U.S. FDA Accepts Merck’s Gefapixant New Drug Application for Review
Application for Orally Administered Selective P2X3 Receptor Antagonist Based on Findings from Two Phase 3 Trials in Patients with Refractory or Unexplained Chronic Cough
KENILWORTH, N.J.--(BUSINESS WIRE)-- Merck (NYSE: MRK), known as MSD outside the United States and Canada, announced today that the U.S. Food and Drug Administration (FDA) has accepted for review the company’s New Drug Application (NDA) for gefapixant, an investigational, orally administered, selective P2X3 receptor antagonist, for the treatment of refractory chronic cough (RCC) or unexplained chronic cough (UCC) in adults. This application for gefapixant will be discussed at an upcoming advisory committee meeting. No date has been set yet. The FDA has set a Prescription Drug User Fee Act (PDUFA), or target action date, of Dec. 21, 2021.
“This submission underscores our commitment to help patients with refractory or unexplained chronic cough who currently have limited treatment options,” said Dr. Roy Baynes, senior vice president and head of global clinical development, chief medical officer, Merck Research Laboratories. “If approved by the FDA, gefapixant would be the first medicine approved specifically to help these patients, and we look forward to participating in the advisory committee meeting and working with the FDA as they review our application.”
The NDA is based on results from the COUGH-1 and COUGH-2 clinical trials, which are the first companion Phase 3 studies ever conducted in patients with RCC, a cough that persists despite appropriate treatment of underlying conditions, or UCC, a cough where the underlying cause cannot be identified despite a thorough evaluation. Data from COUGH-1 and COUGH-2 were presented at the virtual European Respiratory Society (ERS) International Congress 2020.
About the COUGH-1 and COUGH-2 Trials
COUGH-1 (NCT03449134) and COUGH-2 (NCT03449147) are Phase 3 multinational, randomized, double-blind, placebo-controlled studies evaluating the efficacy and safety of gefapixant in reducing cough frequency in adult participants with refractory chronic cough (RCC) or unexplained chronic cough (UCC). A total of 2,044 participants were treated in COUGH-1 (n=730) and COUGH-2 (n=1,314). In both studies, patients were randomly selected to receive one of the following: gefapixant 45 mg twice daily, gefapixant 15 mg twice daily, or placebo. The primary efficacy outcomes measure for COUGH-1 and COUGH-2 were 24-hour cough frequency at week 12 and 24-hour cough frequency at week 24, respectively, measured using an ambulatory digital audio recording device. Secondary endpoints in both trials included awake coughs per hour and percentage of participants with a greater than 1.3-point increase from baseline in the Leicester Cough Questionnaire (LCQ) total score. COUGH-1 had a 12-week treatment period and a 40-week extension period, while COUGH-2 had a 24-week treatment period and a 28-week extension period.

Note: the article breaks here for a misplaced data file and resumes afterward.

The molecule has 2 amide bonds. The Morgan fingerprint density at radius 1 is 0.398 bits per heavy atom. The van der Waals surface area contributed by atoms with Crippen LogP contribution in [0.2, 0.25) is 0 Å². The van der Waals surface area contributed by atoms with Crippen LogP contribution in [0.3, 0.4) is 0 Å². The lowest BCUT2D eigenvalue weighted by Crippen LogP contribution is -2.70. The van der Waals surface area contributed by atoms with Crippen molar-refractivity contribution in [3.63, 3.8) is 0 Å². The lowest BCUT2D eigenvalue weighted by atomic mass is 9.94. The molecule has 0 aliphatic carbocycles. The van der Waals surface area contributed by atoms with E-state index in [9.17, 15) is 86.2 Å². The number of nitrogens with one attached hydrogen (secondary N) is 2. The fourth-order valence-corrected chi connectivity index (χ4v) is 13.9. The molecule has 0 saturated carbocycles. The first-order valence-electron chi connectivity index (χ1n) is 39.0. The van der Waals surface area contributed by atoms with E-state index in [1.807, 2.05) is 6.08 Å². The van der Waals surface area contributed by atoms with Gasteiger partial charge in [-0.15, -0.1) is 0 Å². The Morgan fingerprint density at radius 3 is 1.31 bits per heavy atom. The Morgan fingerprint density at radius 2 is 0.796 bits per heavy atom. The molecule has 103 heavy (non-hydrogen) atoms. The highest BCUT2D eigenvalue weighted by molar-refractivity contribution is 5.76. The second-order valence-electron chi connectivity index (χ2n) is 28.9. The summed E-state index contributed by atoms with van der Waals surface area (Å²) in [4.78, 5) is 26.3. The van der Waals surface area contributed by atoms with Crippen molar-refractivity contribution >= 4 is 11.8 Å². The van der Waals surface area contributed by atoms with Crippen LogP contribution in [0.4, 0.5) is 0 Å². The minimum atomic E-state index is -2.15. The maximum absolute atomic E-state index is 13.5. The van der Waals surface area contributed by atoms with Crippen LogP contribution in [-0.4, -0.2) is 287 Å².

Gefapixant is an investigational, orally administered, selective P2X3 receptor antagonist, for the potential treatment of refractory or unexplained chronic cough. P2X3 receptors are one of the receptor types found on sensory nerve fibers, predominantly C fibers, in the airway lining. Chemical stimuli, including adenosine triphosphate (ATP), can be released from airway lining cells due to airway inflammation, irritation and mechanical stress/injury. Binding of extracellular ATP to P2X3 receptors on C fibers in the airway can be sensed as a signal of potential damage, creating an action potential, which may initiate coughing. The inhibition of binding of extracellular ATP to P2X3 receptors is thought to reduce sensory nerve activation and, subsequently, cough.
About Chronic Cough
The prevalence of chronic cough (a cough lasting more than 8 weeks) is estimated to be approximately 5% of adults in the U.S. In a subset of these cases, patients either do not respond to treatment of underlying conditions (such as asthma or gastroesophageal reflux), known as refractory chronic cough (RCC), or they have no identifiable underlying condition despite a thorough evaluation, known as unexplained chronic cough (UCC). There are currently no approved therapies for the treatment of RCC or UCC.
For 130 years, Merck, known as MSD outside of the United States and Canada, has been inventing for life, bringing forward medicines and vaccines for many of the world’s most challenging diseases in pursuit of our mission to save and improve lives. We demonstrate our commitment to patients and population health by increasing access to health care through far-reaching policies, programs and partnerships. Today, Merck continues to be at the forefront of research to prevent and treat diseases that threaten people and animals – including cancer, infectious diseases such as HIV and Ebola, and emerging animal diseases – as we aspire to be the premier research-intensive biopharmaceutical company in the world. For more information, visit www.merck.com and connect with us on Twitter, Facebook, Instagram, YouTube and LinkedIn.
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Source: Merck & Co., Inc.
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